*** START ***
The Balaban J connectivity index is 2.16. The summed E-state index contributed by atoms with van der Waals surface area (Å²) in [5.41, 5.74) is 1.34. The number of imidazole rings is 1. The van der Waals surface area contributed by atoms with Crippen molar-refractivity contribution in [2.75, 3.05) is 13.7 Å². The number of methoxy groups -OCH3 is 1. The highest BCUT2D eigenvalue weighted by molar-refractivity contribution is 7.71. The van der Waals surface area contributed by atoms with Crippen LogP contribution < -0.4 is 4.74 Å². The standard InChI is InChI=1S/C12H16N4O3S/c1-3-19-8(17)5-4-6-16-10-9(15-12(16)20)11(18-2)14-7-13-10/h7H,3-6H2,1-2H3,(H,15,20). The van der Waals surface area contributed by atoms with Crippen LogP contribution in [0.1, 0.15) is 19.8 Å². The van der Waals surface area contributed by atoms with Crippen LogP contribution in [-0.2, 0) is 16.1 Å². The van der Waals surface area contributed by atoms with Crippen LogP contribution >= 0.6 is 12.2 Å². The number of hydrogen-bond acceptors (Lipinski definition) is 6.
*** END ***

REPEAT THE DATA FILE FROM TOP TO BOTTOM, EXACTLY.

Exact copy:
The Balaban J connectivity index is 2.16. The summed E-state index contributed by atoms with van der Waals surface area (Å²) in [5.41, 5.74) is 1.34. The number of imidazole rings is 1. The van der Waals surface area contributed by atoms with Crippen molar-refractivity contribution in [2.75, 3.05) is 13.7 Å². The number of methoxy groups -OCH3 is 1. The highest BCUT2D eigenvalue weighted by molar-refractivity contribution is 7.71. The van der Waals surface area contributed by atoms with Crippen LogP contribution < -0.4 is 4.74 Å². The standard InChI is InChI=1S/C12H16N4O3S/c1-3-19-8(17)5-4-6-16-10-9(15-12(16)20)11(18-2)14-7-13-10/h7H,3-6H2,1-2H3,(H,15,20). The van der Waals surface area contributed by atoms with Crippen LogP contribution in [0.1, 0.15) is 19.8 Å². The van der Waals surface area contributed by atoms with Crippen LogP contribution in [-0.2, 0) is 16.1 Å². The van der Waals surface area contributed by atoms with Crippen LogP contribution >= 0.6 is 12.2 Å². The number of hydrogen-bond acceptors (Lipinski definition) is 6.